PPP loans under the CARES Act will be disbursed by banks directly to borrowers, not by the SBA itself. Therefore, SBA will need to create and issue final rules before banks will make PPP loans. The SBA's interpretation of the CARES Act language stating "in addition to small business concerns" could be an interesting development as final rules are developed. By a clear reading of the statute, the PPP program should be available to businesses that meet the above employee count criteria "in addition to small business concerns" that qualify under SBA's other regulations (i.e., annual receipts), even though they may exceed 500 employees. An open question exists about how SBA will implement that language. While banks cannot make these loans until they know the final rules, businesses should not wait until the final implementation of SBA's regulations to contact their lenders. Businesses would be wise to contact their lenders now to express their interest. Businesses can use the SBA's Lender Match program to find lenders who currently participate in the SBA loan program.

Economic Injury Disaster Loan Program (EIDL)

SBA's regulations at 13 CFR 123.300, et. seq. describe who is eligible for SBA's EIDL loans and confirm that EIDL loans are available only if the organization was a small business or a private non-profit organization at the time the declared disaster commenced. Under SBA's size regulations, it confirms that an applicant must meet the following two criteria to be a small business eligible for EIDL loans:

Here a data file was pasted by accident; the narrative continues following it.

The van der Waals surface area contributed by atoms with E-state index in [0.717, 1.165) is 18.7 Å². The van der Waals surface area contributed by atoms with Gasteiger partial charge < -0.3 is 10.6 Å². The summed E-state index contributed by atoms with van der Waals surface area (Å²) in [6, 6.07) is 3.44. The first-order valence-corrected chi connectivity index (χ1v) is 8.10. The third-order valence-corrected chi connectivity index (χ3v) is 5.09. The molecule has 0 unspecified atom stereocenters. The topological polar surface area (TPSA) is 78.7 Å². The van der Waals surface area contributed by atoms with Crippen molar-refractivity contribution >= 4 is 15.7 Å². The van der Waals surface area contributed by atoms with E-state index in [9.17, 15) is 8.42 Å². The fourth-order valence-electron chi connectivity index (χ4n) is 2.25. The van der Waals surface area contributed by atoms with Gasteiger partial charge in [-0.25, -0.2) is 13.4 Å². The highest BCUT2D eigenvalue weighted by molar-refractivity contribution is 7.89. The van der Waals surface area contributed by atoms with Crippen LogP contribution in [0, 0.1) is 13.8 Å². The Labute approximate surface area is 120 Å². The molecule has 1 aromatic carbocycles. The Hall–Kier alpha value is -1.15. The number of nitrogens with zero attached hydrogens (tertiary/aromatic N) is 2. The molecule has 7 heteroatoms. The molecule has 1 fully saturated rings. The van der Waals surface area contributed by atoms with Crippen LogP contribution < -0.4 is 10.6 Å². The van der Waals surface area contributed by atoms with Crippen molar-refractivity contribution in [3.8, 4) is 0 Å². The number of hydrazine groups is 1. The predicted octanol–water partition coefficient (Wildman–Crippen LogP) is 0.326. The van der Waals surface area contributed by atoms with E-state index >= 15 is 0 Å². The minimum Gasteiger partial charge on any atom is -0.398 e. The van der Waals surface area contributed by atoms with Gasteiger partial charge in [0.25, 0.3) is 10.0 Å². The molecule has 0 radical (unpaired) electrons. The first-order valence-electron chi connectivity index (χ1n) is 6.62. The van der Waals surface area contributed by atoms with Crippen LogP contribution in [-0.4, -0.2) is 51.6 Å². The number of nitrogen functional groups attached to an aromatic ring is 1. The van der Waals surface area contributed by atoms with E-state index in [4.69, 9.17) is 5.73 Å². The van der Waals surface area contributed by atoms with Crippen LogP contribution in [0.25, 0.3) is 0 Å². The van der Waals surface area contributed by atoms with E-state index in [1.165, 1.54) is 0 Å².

1. Size of the applicant alone (without affiliates) must not exceed the size standard designated for the industry in which the applicant is primarily engaged; and
  2. Size of the applicant combined with its affiliates must not exceed the size standard designated for either the primary industry of the applicant alone or the primary industry of the applicant and its affiliates, whichever is higher. These size standards are set forth in §121.201.

EIDL loans offer up to $2 million in assistance, carry an interest rate of 3.75 percent, and have a maximum term of 30 years.

SBA Definition of a Small Business Concern